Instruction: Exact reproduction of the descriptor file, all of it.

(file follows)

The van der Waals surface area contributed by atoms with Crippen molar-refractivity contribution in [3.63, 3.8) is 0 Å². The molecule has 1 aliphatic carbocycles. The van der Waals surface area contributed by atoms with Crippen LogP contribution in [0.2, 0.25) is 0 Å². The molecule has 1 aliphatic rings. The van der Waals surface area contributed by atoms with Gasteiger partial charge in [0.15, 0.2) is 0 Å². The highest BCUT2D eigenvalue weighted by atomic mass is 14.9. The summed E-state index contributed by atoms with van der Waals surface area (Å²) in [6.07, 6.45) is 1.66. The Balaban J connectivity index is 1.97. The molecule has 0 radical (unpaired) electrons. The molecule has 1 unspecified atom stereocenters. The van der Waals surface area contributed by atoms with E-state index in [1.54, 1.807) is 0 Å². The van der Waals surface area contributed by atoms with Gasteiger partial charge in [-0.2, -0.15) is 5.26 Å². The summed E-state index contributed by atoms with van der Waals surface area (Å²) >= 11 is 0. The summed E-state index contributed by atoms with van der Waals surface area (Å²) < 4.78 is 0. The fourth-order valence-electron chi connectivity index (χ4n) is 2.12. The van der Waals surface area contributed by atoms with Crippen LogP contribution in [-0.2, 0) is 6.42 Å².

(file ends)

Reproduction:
The van der Waals surface area contributed by atoms with Crippen molar-refractivity contribution in [3.63, 3.8) is 0 Å². The molecule has 1 aliphatic carbocycles. The van der Waals surface area contributed by atoms with Crippen LogP contribution in [0.2, 0.25) is 0 Å². The molecule has 1 aliphatic rings. The van der Waals surface area contributed by atoms with Gasteiger partial charge in [0.15, 0.2) is 0 Å². The highest BCUT2D eigenvalue weighted by atomic mass is 14.9. The summed E-state index contributed by atoms with van der Waals surface area (Å²) in [6.07, 6.45) is 1.66. The Balaban J connectivity index is 1.97. The molecule has 0 radical (unpaired) electrons. The molecule has 1 unspecified atom stereocenters. The van der Waals surface area contributed by atoms with E-state index in [1.54, 1.807) is 0 Å². The van der Waals surface area contributed by atoms with Gasteiger partial charge in [-0.2, -0.15) is 5.26 Å². The summed E-state index contributed by atoms with van der Waals surface area (Å²) >= 11 is 0. The summed E-state index contributed by atoms with van der Waals surface area (Å²) < 4.78 is 0. The fourth-order valence-electron chi connectivity index (χ4n) is 2.12. The van der Waals surface area contributed by atoms with Crippen LogP contribution in [-0.2, 0) is 6.42 Å².